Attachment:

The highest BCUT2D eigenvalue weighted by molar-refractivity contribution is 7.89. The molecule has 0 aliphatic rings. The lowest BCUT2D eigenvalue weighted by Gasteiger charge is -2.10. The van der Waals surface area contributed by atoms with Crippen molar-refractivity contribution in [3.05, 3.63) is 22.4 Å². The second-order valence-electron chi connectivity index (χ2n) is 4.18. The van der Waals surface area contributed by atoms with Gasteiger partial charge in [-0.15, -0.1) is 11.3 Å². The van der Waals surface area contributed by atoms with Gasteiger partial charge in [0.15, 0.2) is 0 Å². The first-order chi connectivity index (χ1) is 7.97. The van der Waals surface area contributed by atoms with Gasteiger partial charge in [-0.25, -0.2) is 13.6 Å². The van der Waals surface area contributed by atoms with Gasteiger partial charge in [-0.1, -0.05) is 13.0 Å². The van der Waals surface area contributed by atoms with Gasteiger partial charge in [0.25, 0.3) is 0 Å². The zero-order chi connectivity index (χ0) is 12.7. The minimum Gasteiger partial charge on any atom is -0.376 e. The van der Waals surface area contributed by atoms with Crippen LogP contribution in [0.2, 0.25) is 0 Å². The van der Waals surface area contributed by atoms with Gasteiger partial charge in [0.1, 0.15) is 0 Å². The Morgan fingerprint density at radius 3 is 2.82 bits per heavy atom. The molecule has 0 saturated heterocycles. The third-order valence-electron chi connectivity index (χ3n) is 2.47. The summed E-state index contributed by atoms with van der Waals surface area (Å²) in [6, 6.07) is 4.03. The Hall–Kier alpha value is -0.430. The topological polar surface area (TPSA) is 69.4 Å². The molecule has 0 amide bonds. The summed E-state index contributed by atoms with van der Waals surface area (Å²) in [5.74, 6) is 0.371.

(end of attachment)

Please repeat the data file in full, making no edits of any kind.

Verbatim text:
The highest BCUT2D eigenvalue weighted by molar-refractivity contribution is 7.89. The molecule has 0 aliphatic rings. The lowest BCUT2D eigenvalue weighted by Gasteiger charge is -2.10. The van der Waals surface area contributed by atoms with Crippen molar-refractivity contribution in [3.05, 3.63) is 22.4 Å². The second-order valence-electron chi connectivity index (χ2n) is 4.18. The van der Waals surface area contributed by atoms with Gasteiger partial charge in [-0.15, -0.1) is 11.3 Å². The van der Waals surface area contributed by atoms with Gasteiger partial charge in [0.15, 0.2) is 0 Å². The first-order chi connectivity index (χ1) is 7.97. The van der Waals surface area contributed by atoms with Gasteiger partial charge in [-0.25, -0.2) is 13.6 Å². The van der Waals surface area contributed by atoms with Gasteiger partial charge in [-0.1, -0.05) is 13.0 Å². The van der Waals surface area contributed by atoms with Gasteiger partial charge in [0.25, 0.3) is 0 Å². The zero-order chi connectivity index (χ0) is 12.7. The minimum Gasteiger partial charge on any atom is -0.376 e. The van der Waals surface area contributed by atoms with Crippen LogP contribution in [0.2, 0.25) is 0 Å². The van der Waals surface area contributed by atoms with Gasteiger partial charge in [0.1, 0.15) is 0 Å². The Morgan fingerprint density at radius 3 is 2.82 bits per heavy atom. The molecule has 0 saturated heterocycles. The third-order valence-electron chi connectivity index (χ3n) is 2.47. The summed E-state index contributed by atoms with van der Waals surface area (Å²) in [6, 6.07) is 4.03. The Hall–Kier alpha value is -0.430. The topological polar surface area (TPSA) is 69.4 Å². The molecule has 0 amide bonds. The summed E-state index contributed by atoms with van der Waals surface area (Å²) in [5.74, 6) is 0.371.